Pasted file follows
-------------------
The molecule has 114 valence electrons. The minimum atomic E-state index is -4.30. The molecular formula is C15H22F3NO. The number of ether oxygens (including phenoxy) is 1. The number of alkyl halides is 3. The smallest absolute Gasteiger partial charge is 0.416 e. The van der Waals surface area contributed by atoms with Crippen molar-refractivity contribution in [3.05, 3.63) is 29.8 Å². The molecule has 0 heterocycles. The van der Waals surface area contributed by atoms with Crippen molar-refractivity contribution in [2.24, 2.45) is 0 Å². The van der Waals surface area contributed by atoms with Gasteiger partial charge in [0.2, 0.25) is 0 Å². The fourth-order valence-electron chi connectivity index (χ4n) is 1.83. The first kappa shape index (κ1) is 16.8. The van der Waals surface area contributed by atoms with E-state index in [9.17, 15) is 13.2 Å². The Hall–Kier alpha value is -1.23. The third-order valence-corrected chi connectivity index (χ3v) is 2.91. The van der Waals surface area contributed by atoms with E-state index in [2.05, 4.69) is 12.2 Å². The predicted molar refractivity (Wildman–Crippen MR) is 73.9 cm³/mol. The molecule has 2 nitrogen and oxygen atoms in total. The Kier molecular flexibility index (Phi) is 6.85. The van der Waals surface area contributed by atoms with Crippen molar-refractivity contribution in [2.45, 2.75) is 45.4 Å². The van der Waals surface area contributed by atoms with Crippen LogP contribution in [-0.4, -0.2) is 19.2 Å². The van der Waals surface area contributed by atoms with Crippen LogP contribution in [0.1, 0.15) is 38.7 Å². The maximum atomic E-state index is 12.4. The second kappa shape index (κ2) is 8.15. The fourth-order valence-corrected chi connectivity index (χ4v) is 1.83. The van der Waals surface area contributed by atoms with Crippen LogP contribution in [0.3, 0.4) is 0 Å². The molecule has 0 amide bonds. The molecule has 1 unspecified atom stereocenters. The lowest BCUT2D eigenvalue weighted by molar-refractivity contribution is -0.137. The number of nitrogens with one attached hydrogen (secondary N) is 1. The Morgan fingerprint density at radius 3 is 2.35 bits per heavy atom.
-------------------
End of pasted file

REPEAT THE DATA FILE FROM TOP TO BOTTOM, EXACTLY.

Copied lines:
The molecule has 114 valence electrons. The minimum atomic E-state index is -4.30. The molecular formula is C15H22F3NO. The number of ether oxygens (including phenoxy) is 1. The number of alkyl halides is 3. The smallest absolute Gasteiger partial charge is 0.416 e. The van der Waals surface area contributed by atoms with Crippen molar-refractivity contribution in [3.05, 3.63) is 29.8 Å². The molecule has 0 heterocycles. The van der Waals surface area contributed by atoms with Crippen molar-refractivity contribution in [2.24, 2.45) is 0 Å². The van der Waals surface area contributed by atoms with Gasteiger partial charge in [0.2, 0.25) is 0 Å². The fourth-order valence-electron chi connectivity index (χ4n) is 1.83. The first kappa shape index (κ1) is 16.8. The van der Waals surface area contributed by atoms with E-state index in [9.17, 15) is 13.2 Å². The Hall–Kier alpha value is -1.23. The third-order valence-corrected chi connectivity index (χ3v) is 2.91. The van der Waals surface area contributed by atoms with E-state index in [2.05, 4.69) is 12.2 Å². The predicted molar refractivity (Wildman–Crippen MR) is 73.9 cm³/mol. The molecule has 2 nitrogen and oxygen atoms in total. The Kier molecular flexibility index (Phi) is 6.85. The van der Waals surface area contributed by atoms with Crippen molar-refractivity contribution in [2.45, 2.75) is 45.4 Å². The van der Waals surface area contributed by atoms with Crippen LogP contribution in [-0.4, -0.2) is 19.2 Å². The van der Waals surface area contributed by atoms with Crippen LogP contribution in [0.1, 0.15) is 38.7 Å². The maximum atomic E-state index is 12.4. The second kappa shape index (κ2) is 8.15. The fourth-order valence-corrected chi connectivity index (χ4v) is 1.83. The van der Waals surface area contributed by atoms with Crippen LogP contribution in [0.3, 0.4) is 0 Å². The molecule has 0 amide bonds. The molecule has 1 unspecified atom stereocenters. The lowest BCUT2D eigenvalue weighted by molar-refractivity contribution is -0.137. The number of nitrogens with one attached hydrogen (secondary N) is 1. The Morgan fingerprint density at radius 3 is 2.35 bits per heavy atom.